Folk art started to get recognized as its own category in the late 19th century, first limited to what Europeans referred to as peasant art or the “art of the land.” Intellectuals at the time attached such romantic value to the life of the simple folk and recognized that their tools, utensils, and crafts had aesthetic aspects.

As sophistication and localism advanced, inhabitants in geographically isolated regions continued to cultivate and preserve their traditions, methods of workmanship, and art forms for a long time. Their limited contact with the outside world also meant they had to rely on their own creativity to invent new styles and products as they needed them.

Even as the early colonists migrated to remote regions of the world, they also became isolated from the cultural developments of their homeland and, having been forced to rely on themselves, have developed and transformed the art they took with them. New arts were born, stimulated by a different environment and contact with native cultures. A great example of this is American folk art, which has become an amalgam of various cultures and traditions.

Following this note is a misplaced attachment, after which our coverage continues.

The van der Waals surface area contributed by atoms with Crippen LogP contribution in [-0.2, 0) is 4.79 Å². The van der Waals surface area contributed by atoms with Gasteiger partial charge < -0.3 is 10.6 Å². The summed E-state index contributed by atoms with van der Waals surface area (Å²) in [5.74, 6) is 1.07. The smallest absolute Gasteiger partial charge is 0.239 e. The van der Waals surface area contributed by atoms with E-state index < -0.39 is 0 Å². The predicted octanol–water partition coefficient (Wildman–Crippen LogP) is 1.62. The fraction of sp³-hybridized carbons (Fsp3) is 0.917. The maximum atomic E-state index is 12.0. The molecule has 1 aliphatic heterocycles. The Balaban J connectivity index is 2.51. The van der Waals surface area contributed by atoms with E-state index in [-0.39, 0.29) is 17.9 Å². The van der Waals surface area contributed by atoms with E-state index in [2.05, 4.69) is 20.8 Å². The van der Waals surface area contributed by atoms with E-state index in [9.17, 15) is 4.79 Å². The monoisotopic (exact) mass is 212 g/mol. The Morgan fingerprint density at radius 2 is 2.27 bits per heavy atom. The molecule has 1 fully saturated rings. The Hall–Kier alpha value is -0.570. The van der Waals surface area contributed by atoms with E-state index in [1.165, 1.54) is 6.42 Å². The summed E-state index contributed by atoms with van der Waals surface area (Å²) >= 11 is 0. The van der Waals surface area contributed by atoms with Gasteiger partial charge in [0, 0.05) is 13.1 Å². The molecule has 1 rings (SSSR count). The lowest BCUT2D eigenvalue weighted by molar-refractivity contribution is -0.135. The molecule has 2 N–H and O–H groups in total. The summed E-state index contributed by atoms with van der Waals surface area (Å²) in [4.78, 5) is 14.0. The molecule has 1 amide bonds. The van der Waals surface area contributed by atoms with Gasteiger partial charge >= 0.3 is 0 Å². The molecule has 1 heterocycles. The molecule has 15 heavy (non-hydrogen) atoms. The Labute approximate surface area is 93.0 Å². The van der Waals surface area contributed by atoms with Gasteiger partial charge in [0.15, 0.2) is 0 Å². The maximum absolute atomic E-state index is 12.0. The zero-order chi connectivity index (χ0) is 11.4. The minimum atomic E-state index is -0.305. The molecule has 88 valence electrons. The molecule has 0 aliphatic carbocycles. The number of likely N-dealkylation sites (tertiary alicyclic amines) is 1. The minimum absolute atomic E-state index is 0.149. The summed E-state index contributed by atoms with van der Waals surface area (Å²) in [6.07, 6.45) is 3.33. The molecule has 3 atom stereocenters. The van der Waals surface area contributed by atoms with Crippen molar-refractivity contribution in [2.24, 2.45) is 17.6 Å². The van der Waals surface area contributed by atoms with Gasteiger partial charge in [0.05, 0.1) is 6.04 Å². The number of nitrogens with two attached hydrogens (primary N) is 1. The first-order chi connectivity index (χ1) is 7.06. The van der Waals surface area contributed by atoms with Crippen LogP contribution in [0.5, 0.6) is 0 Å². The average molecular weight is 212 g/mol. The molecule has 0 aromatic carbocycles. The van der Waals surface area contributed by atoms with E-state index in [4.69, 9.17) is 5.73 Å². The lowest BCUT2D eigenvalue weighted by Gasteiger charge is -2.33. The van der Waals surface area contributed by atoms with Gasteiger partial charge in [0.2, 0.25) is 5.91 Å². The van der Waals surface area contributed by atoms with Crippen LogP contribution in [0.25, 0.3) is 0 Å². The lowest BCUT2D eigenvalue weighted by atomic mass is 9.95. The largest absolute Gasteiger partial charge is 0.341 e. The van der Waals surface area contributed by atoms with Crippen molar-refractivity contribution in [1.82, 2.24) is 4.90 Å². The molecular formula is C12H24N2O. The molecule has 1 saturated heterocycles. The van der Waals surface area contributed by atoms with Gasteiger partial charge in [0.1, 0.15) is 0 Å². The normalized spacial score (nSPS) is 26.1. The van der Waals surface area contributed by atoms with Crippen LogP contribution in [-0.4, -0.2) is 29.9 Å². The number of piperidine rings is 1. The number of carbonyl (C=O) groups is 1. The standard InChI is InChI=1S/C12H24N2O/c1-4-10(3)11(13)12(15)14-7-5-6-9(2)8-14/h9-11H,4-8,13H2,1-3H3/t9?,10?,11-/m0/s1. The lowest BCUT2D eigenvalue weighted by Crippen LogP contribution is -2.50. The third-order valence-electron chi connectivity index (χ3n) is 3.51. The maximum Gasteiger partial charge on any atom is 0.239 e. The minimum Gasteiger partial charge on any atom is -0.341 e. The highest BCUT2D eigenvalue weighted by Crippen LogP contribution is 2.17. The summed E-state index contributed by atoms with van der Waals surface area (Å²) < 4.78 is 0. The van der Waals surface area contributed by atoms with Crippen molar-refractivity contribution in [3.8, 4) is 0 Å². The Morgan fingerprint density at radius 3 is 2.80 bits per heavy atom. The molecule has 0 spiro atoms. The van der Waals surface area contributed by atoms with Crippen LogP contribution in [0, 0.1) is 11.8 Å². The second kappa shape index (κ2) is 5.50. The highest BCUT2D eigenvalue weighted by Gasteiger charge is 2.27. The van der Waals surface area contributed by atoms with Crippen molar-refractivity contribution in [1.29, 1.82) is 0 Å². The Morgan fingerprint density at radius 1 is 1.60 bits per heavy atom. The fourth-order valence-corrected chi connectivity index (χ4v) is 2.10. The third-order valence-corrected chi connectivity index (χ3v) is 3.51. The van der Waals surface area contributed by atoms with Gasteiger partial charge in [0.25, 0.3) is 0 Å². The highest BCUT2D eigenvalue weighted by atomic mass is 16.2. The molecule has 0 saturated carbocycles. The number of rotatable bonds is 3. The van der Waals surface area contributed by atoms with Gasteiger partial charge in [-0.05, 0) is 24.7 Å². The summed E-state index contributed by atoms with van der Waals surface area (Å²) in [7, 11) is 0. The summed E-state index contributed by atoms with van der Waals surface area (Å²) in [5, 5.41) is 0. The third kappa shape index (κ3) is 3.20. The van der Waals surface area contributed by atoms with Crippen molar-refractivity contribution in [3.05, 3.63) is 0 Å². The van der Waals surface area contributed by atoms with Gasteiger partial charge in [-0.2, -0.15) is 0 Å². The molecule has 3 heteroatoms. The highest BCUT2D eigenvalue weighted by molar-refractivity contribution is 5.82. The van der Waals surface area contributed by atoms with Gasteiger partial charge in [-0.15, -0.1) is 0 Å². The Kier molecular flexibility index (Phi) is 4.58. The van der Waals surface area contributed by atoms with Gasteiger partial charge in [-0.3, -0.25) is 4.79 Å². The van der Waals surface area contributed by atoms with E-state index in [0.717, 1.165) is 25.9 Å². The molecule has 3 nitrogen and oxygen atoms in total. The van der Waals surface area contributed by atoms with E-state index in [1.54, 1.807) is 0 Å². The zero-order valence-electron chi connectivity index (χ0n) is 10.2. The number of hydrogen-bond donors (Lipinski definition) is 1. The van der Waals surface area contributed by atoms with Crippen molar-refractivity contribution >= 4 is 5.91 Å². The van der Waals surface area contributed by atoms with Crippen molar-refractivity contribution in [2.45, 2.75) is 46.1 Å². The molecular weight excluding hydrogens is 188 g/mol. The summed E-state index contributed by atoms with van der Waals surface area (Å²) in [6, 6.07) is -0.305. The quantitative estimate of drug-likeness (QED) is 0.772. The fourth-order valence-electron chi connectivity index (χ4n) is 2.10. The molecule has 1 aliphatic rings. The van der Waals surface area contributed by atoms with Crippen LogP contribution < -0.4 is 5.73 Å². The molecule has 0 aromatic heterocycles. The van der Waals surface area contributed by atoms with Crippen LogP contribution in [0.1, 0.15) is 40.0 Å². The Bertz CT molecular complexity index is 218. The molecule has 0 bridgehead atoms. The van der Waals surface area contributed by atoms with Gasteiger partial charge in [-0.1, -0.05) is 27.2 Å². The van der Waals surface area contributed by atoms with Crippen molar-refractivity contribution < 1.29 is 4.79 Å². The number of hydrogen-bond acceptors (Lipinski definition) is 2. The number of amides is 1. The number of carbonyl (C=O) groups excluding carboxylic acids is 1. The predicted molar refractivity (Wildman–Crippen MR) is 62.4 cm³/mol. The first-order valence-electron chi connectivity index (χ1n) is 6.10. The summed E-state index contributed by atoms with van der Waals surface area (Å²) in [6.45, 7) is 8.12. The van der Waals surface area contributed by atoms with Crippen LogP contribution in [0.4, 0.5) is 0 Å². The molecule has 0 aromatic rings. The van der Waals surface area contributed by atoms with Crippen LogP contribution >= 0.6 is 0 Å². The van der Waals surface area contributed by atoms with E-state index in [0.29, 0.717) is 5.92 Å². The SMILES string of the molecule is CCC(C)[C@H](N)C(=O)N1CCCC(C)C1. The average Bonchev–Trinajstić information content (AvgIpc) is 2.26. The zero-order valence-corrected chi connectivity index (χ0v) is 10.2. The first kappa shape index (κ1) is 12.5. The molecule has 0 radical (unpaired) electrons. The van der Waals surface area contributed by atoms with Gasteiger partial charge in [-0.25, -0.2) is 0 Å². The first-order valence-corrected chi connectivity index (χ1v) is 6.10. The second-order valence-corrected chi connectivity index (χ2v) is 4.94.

Colors that Define Folk Art

Natural vegetable and animal dyes are often the source of traditional folk colors which give off rustic, retro vibes. Simple colors such as red, blue, yellow, and green are combined with crisp white or deep black to create contrast in various art pieces and products like illustrations, textiles, or painted wood. There are almost always no pastel colors in folk art products and decors.

A successful use of folk colors requires a balance between simplicity and playfulness. Several rich colors can be combined or paired together in a motif, but take note to anchor the scheme with black and white tones to give folk palettes a natural and grounded look.

Folk Art Interior Design Patterns